– Navigate the Black River
If we stay in Adjarra for a while longer after visiting the market, we can walk to a river from where some canoes depart. This river is known as the Black River and there are different theories about its etymological origin. Some say that it is so called because of its dark color, since it is surrounded by palm trees and tall trees that create this atmosphere; Others say it’s because the water is very clear and therefore you can see its soil a blacker color. This river is considered sacred by many cultures because many ethnic groups took refuge there from the armed conflicts of the area, and also by the Voodoo religion.
We could not go since there was no canoe that could take us to sail this river, but it is a good experience to do if you have time and if you want to discover rural villages by the river where you can learn about their culture and try their local drinks.
– Visit the floating village of Aguegué
Aguegué is one of the other floating villages on Lake Nokoue (such as the well-known village of Ganvié) that lies adjacent to Porto Novo. Much smaller than the Venice of Africa, many people take the boat to go to Cotonou or villages located on the shore of the lake.
We got there through Ganvié, on a long journey we made in a private canoe paying 25,000 CFA. When you arrive in Aguegué you can see the houseboats on the water and how people have become accustomed to living in such an environment. Many work in fishing but, unfortunately, due to biological and environmental problems, their conservation is unknown.
– Visit the different museums in the city, such as the ethnographic museum or the da Silva museum
Porto Novo is the city par excellence of museums in Benin. There, we can find different museums that keep the history of various cultures that have left their mark on the city. Some of the museums we highlight are:
1.- The da Silva Museum, which is housed in a historic building, displays the history of African slaves who were sent to Brazil and decided to return to their origins once the practice of slavery was abolished.
2.- The ethnographic museum, probably the most important museum in the city. When we went there it was under construction and we could not access its interior, but they say that inside is the roots of African culture; with explanations of the different tribal groups, exhibition of objects and an extensive collection of masks of the traditional dances that are performed in this area, such as Gelede (if you want to know more, you can click here).
3.- In the museum of the Royal Palace you can find the collection of different Yoruba kings who ruled Porto Novo. On the other hand, in Abomey you will find the royal palaces of the Fon kings, declared a UNESCO World Heritage Site (you can find out more by clicking here). We decided to visit these last palaces in Abomey.
The cultural mix that Porto Novo has experienced throughout history has made this city today a reference for museum lovers.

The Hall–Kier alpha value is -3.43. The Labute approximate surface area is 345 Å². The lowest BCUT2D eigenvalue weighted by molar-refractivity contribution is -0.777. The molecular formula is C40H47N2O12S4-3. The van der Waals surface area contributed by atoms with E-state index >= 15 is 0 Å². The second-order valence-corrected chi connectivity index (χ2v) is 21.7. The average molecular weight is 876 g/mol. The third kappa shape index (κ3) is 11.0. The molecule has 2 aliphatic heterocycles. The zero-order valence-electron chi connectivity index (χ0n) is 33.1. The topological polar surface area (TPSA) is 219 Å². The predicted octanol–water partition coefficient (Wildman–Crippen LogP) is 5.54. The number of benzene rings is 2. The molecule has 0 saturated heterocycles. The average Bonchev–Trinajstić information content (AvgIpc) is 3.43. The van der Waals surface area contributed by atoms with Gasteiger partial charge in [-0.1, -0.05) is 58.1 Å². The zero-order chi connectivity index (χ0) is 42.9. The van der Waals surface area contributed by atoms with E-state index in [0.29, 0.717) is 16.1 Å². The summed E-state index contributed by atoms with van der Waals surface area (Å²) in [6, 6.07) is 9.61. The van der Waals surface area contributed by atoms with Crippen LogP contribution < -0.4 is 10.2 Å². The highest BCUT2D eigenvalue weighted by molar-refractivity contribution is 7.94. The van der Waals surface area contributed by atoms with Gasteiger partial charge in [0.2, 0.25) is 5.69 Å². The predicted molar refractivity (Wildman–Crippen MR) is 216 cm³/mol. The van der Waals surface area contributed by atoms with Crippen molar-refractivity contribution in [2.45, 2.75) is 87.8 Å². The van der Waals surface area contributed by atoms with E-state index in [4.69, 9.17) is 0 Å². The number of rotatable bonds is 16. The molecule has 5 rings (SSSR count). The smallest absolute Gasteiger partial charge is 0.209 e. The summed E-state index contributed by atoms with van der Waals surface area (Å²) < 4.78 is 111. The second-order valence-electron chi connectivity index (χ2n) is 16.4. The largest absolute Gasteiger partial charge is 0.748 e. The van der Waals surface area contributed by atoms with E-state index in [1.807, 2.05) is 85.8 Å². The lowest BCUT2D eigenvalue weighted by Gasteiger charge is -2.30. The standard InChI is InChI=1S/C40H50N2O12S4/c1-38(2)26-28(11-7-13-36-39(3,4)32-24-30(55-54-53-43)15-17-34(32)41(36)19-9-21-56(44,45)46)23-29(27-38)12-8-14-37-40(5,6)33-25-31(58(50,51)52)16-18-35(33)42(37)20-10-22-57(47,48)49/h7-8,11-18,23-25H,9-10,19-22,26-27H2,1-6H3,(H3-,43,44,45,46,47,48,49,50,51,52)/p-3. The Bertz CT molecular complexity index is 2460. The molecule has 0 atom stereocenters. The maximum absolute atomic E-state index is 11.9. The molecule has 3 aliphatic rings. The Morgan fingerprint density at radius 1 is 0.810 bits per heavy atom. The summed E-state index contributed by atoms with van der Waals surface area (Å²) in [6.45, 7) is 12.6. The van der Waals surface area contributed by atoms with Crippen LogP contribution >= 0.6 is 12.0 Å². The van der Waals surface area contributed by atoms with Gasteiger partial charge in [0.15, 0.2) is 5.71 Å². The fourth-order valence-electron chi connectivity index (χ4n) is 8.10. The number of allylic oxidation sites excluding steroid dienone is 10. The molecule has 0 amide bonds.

– If you’re lucky, attend a traditional celebration
In Porto Novo, as in much of Benin, voodoo is mostly believed. So, it is not surprising that during your visit to the city you coincide with a voodoo festival such as, for example, the dance of the Zangbeto, the guardians of the night.
Finding these traditions sometimes means being very lucky. We were told that Friday and Saturday were a good day to find some night guardians making sure there are no problems with the community. These celebrations are part of the culture of the country, and a gift for those lucky enough who can experience it. We, in Porto Novo, were not so lucky.
Where to sleep in Porto Novo?
Despite being the capital of the country, in Porto Novo we do not find a wide range of accommodation. We highlight:
– Centre Songhai: This accommodation, despite being far from the city center, stands out for being an agricultural training establishment where you can learn first-hand about its project. It has rooms with a fan and also air-conditioned with good value for money. It has a restaurant and is a good way to get into the local agriculture projects that are carried out in this area. For more information, you can click here.
– Casa Danza: This accommodation, which is located right in the same square as the National Assembly of Benin, has different types of rooms: the single room is priced at 6,000 CFA and the double room is worth 8,000 CFA. It has a restaurant and a small car park if necessary. Simple but conveniently located accommodation for exploring the city of Porto Novo. For more information, you can contact them through the following phone: +229 97 72 02 45.
We spent a night in Porto Novo after arriving from Ganvié, one of the country’s iconic towns. That day, we got up early to see the floating market of Ganvié that takes place during the early morning and until the early hours of dawn where fishermen buy something to eat for the long working day from the women who are on the canoes selling and singing everything they have to eat and also the different groceries they can offer. These women have kerosene lamps to illuminate their canoes, and this market lasts until the first hours. One of the most beautiful markets you can see in Benin.
After visiting this floating market, we returned to Ganvié’s lodging and from there, we took a motorized canoe that took us to the port of Aguegué, another floating village located on the other end of Lake Nokoué. The journey, about two hours, passed between a gentle breeze and a landscape with waterfowl and fishermen working with their nets. We were crossing one of the largest lakes in the country accompanied by the roar of the engine and moving in a single direction, to the east, where we reached the shore of another floating village, Aguegué.